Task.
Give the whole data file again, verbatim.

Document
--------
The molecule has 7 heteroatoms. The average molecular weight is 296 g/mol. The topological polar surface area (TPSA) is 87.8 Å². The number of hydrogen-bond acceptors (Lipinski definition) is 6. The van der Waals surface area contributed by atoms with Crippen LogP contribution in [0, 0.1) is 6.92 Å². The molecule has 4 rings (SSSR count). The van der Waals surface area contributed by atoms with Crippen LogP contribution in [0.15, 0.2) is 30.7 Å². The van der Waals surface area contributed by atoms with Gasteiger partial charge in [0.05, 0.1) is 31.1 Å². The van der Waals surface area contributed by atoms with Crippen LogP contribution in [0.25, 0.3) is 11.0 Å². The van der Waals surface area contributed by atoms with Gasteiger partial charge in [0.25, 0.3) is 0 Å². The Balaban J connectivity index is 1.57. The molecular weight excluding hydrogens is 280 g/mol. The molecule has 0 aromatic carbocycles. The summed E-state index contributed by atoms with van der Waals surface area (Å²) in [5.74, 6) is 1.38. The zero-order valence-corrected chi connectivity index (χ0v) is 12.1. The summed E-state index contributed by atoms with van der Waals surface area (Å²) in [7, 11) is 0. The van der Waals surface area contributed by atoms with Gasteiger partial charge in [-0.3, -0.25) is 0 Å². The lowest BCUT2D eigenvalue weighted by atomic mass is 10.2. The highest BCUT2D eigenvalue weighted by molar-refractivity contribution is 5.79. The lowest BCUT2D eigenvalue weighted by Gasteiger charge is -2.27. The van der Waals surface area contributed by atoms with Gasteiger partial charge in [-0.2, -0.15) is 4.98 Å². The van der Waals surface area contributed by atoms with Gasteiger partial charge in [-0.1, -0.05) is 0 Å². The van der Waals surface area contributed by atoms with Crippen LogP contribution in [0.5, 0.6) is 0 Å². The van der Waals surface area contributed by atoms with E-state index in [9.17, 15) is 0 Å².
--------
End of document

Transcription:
The molecule has 7 heteroatoms. The average molecular weight is 296 g/mol. The topological polar surface area (TPSA) is 87.8 Å². The number of hydrogen-bond acceptors (Lipinski definition) is 6. The van der Waals surface area contributed by atoms with Crippen LogP contribution in [0, 0.1) is 6.92 Å². The molecule has 4 rings (SSSR count). The van der Waals surface area contributed by atoms with Crippen LogP contribution in [0.15, 0.2) is 30.7 Å². The van der Waals surface area contributed by atoms with Gasteiger partial charge in [0.05, 0.1) is 31.1 Å². The van der Waals surface area contributed by atoms with Crippen LogP contribution in [0.25, 0.3) is 11.0 Å². The van der Waals surface area contributed by atoms with Gasteiger partial charge in [0.25, 0.3) is 0 Å². The Balaban J connectivity index is 1.57. The molecular weight excluding hydrogens is 280 g/mol. The molecule has 0 aromatic carbocycles. The summed E-state index contributed by atoms with van der Waals surface area (Å²) in [5.74, 6) is 1.38. The zero-order valence-corrected chi connectivity index (χ0v) is 12.1. The summed E-state index contributed by atoms with van der Waals surface area (Å²) in [7, 11) is 0. The van der Waals surface area contributed by atoms with Gasteiger partial charge in [-0.3, -0.25) is 0 Å². The lowest BCUT2D eigenvalue weighted by atomic mass is 10.2. The highest BCUT2D eigenvalue weighted by molar-refractivity contribution is 5.79. The lowest BCUT2D eigenvalue weighted by Gasteiger charge is -2.27. The van der Waals surface area contributed by atoms with Gasteiger partial charge in [-0.2, -0.15) is 4.98 Å². The van der Waals surface area contributed by atoms with Gasteiger partial charge in [-0.1, -0.05) is 0 Å². The van der Waals surface area contributed by atoms with Crippen LogP contribution in [0.5, 0.6) is 0 Å². The van der Waals surface area contributed by atoms with E-state index in [9.17, 15) is 0 Å².